Given the nature of the game, GMs are encouraged to allow players multiple moves in order to speed game play.
Spotting is a critical element of the game. The GM controls the VC/NVA and only places spotted figures on the table. Attempting to spot (“Acquisition”) is carried out as follows: The spotting unit rolls a d6. This is modified by the spotter’s vista: add for spotters up high, subtract for down low. The die roll is then modified by the Fieldcraft rating of the two units; it is modified again for the speed of the moving unit; and finally the result is multiplied by the VOQ.
VOQ is a rating for terrain for how hard it makes spotting. So the VOQ of woods is 1, the VOQ of open space is 8. The final number is a range in inches. If the target unit is within that range, the unit is spotted.
Spotting firing units uses the same procedure, but with a modifier for each firing weapon (different weapons have different modifiers).
To resolve small arms fire, the Firing player first declares the Fire Zone. In effect, Small Arms Fire is area fire. It is possible given the fire zone that some target figures are actually outside the zone. nce the zone is delcared, the fire Frontage is determined. The frontage is 2” per firing figure. If the target has been spotted, the target’s frontage may be used instead.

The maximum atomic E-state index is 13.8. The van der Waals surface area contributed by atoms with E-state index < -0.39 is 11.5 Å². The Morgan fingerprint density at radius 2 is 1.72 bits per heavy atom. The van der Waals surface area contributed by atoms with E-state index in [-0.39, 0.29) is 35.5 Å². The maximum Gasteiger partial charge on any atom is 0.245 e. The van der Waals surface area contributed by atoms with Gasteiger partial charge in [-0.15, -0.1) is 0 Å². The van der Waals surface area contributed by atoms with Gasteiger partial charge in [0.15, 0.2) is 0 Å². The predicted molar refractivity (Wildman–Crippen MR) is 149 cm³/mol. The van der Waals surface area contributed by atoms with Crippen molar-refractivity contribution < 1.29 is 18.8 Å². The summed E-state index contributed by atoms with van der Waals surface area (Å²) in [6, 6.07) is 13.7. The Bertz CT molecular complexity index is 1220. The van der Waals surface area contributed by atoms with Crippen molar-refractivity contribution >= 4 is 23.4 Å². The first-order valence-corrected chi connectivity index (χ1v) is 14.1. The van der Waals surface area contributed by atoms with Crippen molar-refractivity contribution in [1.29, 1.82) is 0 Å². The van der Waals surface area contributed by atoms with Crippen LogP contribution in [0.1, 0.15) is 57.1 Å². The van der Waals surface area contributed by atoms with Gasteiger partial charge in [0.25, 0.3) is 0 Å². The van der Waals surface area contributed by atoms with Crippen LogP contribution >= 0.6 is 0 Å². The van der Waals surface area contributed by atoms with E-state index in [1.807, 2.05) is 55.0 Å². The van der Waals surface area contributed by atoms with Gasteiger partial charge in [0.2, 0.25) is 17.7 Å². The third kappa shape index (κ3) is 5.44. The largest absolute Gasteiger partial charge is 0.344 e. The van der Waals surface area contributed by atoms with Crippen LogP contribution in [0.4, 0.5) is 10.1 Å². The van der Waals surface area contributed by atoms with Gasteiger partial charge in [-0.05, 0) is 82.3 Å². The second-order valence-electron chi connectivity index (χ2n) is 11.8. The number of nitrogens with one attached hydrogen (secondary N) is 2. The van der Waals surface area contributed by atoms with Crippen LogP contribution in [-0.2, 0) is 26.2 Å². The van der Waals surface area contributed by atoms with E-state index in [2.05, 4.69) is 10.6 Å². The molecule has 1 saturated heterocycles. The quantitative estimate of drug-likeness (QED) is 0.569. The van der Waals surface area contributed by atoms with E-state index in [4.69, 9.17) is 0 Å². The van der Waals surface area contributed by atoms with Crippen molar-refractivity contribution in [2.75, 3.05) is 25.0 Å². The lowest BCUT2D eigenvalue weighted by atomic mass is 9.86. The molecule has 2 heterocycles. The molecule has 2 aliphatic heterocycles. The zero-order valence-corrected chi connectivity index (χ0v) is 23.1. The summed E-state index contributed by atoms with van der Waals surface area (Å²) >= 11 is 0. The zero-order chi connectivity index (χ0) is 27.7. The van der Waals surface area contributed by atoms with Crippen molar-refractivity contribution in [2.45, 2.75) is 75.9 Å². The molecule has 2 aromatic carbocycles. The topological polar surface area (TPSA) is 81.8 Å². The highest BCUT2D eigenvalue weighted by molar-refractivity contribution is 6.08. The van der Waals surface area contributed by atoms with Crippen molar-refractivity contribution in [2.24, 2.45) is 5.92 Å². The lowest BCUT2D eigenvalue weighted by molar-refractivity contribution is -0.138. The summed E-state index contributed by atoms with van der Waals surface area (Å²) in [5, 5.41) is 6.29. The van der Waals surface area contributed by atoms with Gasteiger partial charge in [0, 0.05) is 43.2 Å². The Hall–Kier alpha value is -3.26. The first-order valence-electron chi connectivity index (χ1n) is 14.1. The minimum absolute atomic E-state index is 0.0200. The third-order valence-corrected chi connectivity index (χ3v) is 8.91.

Each weapon has a fire value for a given range. The total number of points of all firing weapons is summed, and then divided by the frontage. Looking up the result on the Hit Conversion chart yields a percentage. For each 50% a die is rolled to see if a hit is inflicted. For any “remainder” a hit is scored on a die roll equal to or less than that remainder. (For example a 1.7 hits yield three chances at 50% plus one at 20%).
For every hit, it is randomly assigned to a figure in the Fire Zone. The movement speed of each figure modifies this. Thus prone figures count 1/4 while running figures count 4. When a figure is hit, it must roll a D10 on the Casualty Table. Figures may be KIA, wounded or pinned by a “near miss.” The score required for each depends on teh type of weaon fired.
Close Combat takes place between units that are within 6” of each other or closer. Each melee may have up to 4 rounds of combat.